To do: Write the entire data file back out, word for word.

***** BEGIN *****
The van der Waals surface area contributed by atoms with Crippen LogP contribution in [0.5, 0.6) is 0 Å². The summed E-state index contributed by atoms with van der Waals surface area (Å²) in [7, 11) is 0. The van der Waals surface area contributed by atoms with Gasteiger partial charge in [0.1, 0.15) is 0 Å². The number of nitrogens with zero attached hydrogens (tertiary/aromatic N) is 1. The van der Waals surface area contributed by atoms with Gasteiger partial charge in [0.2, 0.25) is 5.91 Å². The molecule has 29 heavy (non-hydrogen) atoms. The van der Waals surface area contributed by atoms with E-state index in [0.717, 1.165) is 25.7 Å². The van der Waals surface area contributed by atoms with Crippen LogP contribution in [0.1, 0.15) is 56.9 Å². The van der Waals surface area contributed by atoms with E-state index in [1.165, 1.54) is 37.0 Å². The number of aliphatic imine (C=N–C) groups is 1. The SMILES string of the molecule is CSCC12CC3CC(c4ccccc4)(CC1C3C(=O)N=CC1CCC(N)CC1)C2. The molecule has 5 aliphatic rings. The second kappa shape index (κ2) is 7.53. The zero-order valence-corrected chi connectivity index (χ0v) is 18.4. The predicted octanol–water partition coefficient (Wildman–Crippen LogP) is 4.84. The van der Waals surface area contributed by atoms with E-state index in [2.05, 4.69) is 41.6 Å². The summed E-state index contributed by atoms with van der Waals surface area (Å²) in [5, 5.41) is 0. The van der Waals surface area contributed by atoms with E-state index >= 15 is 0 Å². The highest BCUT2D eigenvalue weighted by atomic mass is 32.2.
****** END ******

The van der Waals surface area contributed by atoms with Crippen LogP contribution in [0.5, 0.6) is 0 Å². The summed E-state index contributed by atoms with van der Waals surface area (Å²) in [7, 11) is 0. The van der Waals surface area contributed by atoms with Gasteiger partial charge in [0.1, 0.15) is 0 Å². The number of nitrogens with zero attached hydrogens (tertiary/aromatic N) is 1. The van der Waals surface area contributed by atoms with Gasteiger partial charge in [0.2, 0.25) is 5.91 Å². The molecule has 29 heavy (non-hydrogen) atoms. The van der Waals surface area contributed by atoms with E-state index in [0.717, 1.165) is 25.7 Å². The van der Waals surface area contributed by atoms with Crippen LogP contribution in [0.1, 0.15) is 56.9 Å². The van der Waals surface area contributed by atoms with E-state index in [1.165, 1.54) is 37.0 Å². The number of aliphatic imine (C=N–C) groups is 1. The SMILES string of the molecule is CSCC12CC3CC(c4ccccc4)(CC1C3C(=O)N=CC1CCC(N)CC1)C2. The molecule has 5 aliphatic rings. The second kappa shape index (κ2) is 7.53. The zero-order valence-corrected chi connectivity index (χ0v) is 18.4. The predicted octanol–water partition coefficient (Wildman–Crippen LogP) is 4.84. The van der Waals surface area contributed by atoms with E-state index in [2.05, 4.69) is 41.6 Å². The summed E-state index contributed by atoms with van der Waals surface area (Å²) in [5, 5.41) is 0. The van der Waals surface area contributed by atoms with E-state index >= 15 is 0 Å². The highest BCUT2D eigenvalue weighted by atomic mass is 32.2.